After sharing plans with the Lacey City Council, members of the Lacy Fire District are eagerly waiting to see if a new emergency response plan will be approved. The plan pertains to the handling of less serious medical calls and if implemented, it would consist of a unique pairing of medical professionals.
According to the plan, medical calls made to 911 of a less serious nature would no longer be handled by paramedics, firefighters, and private ambulance companies. Instead, the response team would consist of as few as two highly trained and qualified individuals. The new emergency response model presented by Chief Steve Brooks with Lacey Fire District 3 has been carefully studied by people within the district.
The goal is to alleviate the increasing demand for the district’s services. Ultimately, this would make responses more cost-effective but also more efficient. By devoting fewer resources to calls of a less serious nature, the district would deal with major emergencies such as fires and heart attacks.
Lacey and its surrounding area have experienced significant growth. As such, the volume of emergency calls to 911 have skyrocketed. As stated by Brooks, over the past few years the district has witnessed an 8 to 10 percent increase annually. Already at the end of the first quarter for this year, calls are up 9 percent compared to the same time last year.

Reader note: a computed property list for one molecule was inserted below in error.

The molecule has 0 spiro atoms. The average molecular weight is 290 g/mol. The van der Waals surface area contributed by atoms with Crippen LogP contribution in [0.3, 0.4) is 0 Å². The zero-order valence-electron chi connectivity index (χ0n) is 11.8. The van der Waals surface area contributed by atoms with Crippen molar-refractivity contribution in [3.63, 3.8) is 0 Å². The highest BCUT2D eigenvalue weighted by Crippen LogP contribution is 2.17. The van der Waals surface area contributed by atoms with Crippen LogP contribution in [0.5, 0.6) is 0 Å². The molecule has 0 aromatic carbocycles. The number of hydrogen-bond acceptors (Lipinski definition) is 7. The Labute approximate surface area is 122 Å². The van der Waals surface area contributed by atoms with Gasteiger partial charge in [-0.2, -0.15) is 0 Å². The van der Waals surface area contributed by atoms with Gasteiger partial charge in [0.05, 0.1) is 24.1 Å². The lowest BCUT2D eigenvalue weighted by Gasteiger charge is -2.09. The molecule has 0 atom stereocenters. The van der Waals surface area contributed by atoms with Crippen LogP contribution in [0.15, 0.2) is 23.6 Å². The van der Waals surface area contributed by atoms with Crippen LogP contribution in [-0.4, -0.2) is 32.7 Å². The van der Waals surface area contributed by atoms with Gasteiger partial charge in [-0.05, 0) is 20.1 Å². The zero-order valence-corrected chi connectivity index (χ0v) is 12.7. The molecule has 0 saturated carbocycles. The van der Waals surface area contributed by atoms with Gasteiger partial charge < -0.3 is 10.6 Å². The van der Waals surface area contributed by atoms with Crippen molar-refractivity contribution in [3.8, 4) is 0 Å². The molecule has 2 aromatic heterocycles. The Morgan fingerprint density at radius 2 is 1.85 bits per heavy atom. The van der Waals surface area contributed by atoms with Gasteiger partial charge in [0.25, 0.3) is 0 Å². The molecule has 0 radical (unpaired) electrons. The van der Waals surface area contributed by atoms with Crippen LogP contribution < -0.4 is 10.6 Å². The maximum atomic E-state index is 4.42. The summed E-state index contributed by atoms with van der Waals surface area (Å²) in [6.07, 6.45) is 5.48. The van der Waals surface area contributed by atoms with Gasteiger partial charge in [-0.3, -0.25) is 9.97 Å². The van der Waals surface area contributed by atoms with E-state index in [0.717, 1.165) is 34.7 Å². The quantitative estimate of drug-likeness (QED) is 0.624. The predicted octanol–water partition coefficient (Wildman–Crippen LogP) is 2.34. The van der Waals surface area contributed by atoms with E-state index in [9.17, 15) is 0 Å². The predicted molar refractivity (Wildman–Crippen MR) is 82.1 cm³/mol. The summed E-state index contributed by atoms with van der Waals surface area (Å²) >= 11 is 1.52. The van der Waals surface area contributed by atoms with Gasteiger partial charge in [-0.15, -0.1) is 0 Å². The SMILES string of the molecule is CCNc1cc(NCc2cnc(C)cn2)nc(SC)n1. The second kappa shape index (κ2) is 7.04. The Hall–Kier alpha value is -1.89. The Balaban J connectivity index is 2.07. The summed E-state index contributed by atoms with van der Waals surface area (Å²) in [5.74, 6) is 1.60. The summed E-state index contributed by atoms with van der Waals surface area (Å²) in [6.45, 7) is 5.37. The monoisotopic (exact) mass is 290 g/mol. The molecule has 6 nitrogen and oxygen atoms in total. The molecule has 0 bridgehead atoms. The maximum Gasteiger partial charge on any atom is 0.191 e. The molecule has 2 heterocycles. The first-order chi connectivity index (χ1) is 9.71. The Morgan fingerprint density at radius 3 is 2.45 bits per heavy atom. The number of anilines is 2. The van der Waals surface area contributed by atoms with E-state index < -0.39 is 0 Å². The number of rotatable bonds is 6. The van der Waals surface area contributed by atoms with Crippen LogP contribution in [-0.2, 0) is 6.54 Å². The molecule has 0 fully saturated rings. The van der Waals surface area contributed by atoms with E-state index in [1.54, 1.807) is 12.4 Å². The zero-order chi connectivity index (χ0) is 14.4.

Currently, both major and minor emergency calls go out to paramedics, firefighters, and private ambulance companies, which typically results in someone going to the hospital. The problem is that some of these calls are for minor or non-emergency issues that should be treated by a primary healthcare provider.
As an alternative and in looking at a plan currently being used in Arizona, Brooks pointed out that this new system would consist of a firefighter-paramedic being paired with a physician assistance or nurse practitioner. After being dispatched to less serious medical calls, these professionals would determine the next course of action, whether providing medical assistance on scene with a doctor’s approval or taking the patient to an urgent care center.
This new response system would also deal with mental health patients by pairing a firefighter-paramedic with a behavioral health specialist. Because these types of calls are relatively common in the downtown area of Olympia, the Olympia Fire Department has shown interest in this new medical response system. If all goes as planned, a version of the program would roll out sometime in the third quarter of this year.